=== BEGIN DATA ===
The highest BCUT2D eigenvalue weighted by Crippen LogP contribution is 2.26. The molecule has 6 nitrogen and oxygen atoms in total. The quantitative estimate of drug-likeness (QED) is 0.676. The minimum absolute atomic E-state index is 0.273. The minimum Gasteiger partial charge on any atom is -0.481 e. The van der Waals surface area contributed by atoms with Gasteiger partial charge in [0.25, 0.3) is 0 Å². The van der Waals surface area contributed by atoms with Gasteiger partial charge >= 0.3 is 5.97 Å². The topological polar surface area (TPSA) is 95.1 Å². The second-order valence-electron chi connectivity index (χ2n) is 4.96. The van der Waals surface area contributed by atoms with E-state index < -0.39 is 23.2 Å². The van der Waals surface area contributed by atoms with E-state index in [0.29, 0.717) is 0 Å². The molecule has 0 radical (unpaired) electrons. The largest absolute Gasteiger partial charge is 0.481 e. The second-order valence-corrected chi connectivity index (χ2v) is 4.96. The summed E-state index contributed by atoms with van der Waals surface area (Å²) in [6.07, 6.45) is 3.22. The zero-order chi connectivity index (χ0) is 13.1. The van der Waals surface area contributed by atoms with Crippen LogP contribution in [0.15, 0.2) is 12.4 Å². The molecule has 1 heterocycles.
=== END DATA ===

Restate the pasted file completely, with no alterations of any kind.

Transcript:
The highest BCUT2D eigenvalue weighted by Crippen LogP contribution is 2.26. The molecule has 6 nitrogen and oxygen atoms in total. The quantitative estimate of drug-likeness (QED) is 0.676. The minimum absolute atomic E-state index is 0.273. The minimum Gasteiger partial charge on any atom is -0.481 e. The van der Waals surface area contributed by atoms with Gasteiger partial charge in [0.25, 0.3) is 0 Å². The van der Waals surface area contributed by atoms with Gasteiger partial charge >= 0.3 is 5.97 Å². The topological polar surface area (TPSA) is 95.1 Å². The second-order valence-electron chi connectivity index (χ2n) is 4.96. The van der Waals surface area contributed by atoms with E-state index < -0.39 is 23.2 Å². The van der Waals surface area contributed by atoms with E-state index in [0.29, 0.717) is 0 Å². The molecule has 0 radical (unpaired) electrons. The largest absolute Gasteiger partial charge is 0.481 e. The second-order valence-corrected chi connectivity index (χ2v) is 4.96. The summed E-state index contributed by atoms with van der Waals surface area (Å²) in [6.07, 6.45) is 3.22. The zero-order chi connectivity index (χ0) is 13.1. The van der Waals surface area contributed by atoms with Crippen LogP contribution in [0.15, 0.2) is 12.4 Å². The molecule has 1 heterocycles.